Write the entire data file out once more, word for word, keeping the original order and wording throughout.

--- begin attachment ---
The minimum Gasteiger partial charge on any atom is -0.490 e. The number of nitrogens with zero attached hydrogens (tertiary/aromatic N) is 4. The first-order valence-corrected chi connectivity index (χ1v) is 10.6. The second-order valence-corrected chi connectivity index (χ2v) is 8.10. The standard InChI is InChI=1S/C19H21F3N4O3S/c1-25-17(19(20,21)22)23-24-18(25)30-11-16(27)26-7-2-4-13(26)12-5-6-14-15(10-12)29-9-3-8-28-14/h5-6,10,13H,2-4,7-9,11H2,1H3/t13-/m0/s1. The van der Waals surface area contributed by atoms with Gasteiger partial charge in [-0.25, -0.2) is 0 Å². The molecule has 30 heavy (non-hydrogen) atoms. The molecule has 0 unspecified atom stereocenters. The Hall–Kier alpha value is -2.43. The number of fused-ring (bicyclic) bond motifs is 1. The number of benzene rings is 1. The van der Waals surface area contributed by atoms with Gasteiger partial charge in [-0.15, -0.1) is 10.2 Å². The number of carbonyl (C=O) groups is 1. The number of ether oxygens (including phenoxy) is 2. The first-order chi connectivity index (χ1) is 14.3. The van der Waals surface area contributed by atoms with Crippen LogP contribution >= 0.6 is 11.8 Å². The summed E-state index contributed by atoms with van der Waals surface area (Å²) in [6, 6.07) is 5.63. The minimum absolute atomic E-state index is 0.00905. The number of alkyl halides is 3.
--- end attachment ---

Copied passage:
The minimum Gasteiger partial charge on any atom is -0.490 e. The number of nitrogens with zero attached hydrogens (tertiary/aromatic N) is 4. The first-order valence-corrected chi connectivity index (χ1v) is 10.6. The second-order valence-corrected chi connectivity index (χ2v) is 8.10. The standard InChI is InChI=1S/C19H21F3N4O3S/c1-25-17(19(20,21)22)23-24-18(25)30-11-16(27)26-7-2-4-13(26)12-5-6-14-15(10-12)29-9-3-8-28-14/h5-6,10,13H,2-4,7-9,11H2,1H3/t13-/m0/s1. The van der Waals surface area contributed by atoms with Gasteiger partial charge in [-0.25, -0.2) is 0 Å². The molecule has 30 heavy (non-hydrogen) atoms. The molecule has 0 unspecified atom stereocenters. The Hall–Kier alpha value is -2.43. The number of fused-ring (bicyclic) bond motifs is 1. The number of benzene rings is 1. The van der Waals surface area contributed by atoms with Gasteiger partial charge in [-0.15, -0.1) is 10.2 Å². The number of carbonyl (C=O) groups is 1. The number of ether oxygens (including phenoxy) is 2. The first-order chi connectivity index (χ1) is 14.3. The van der Waals surface area contributed by atoms with Crippen LogP contribution >= 0.6 is 11.8 Å². The summed E-state index contributed by atoms with van der Waals surface area (Å²) in [6, 6.07) is 5.63. The minimum absolute atomic E-state index is 0.00905. The number of alkyl halides is 3.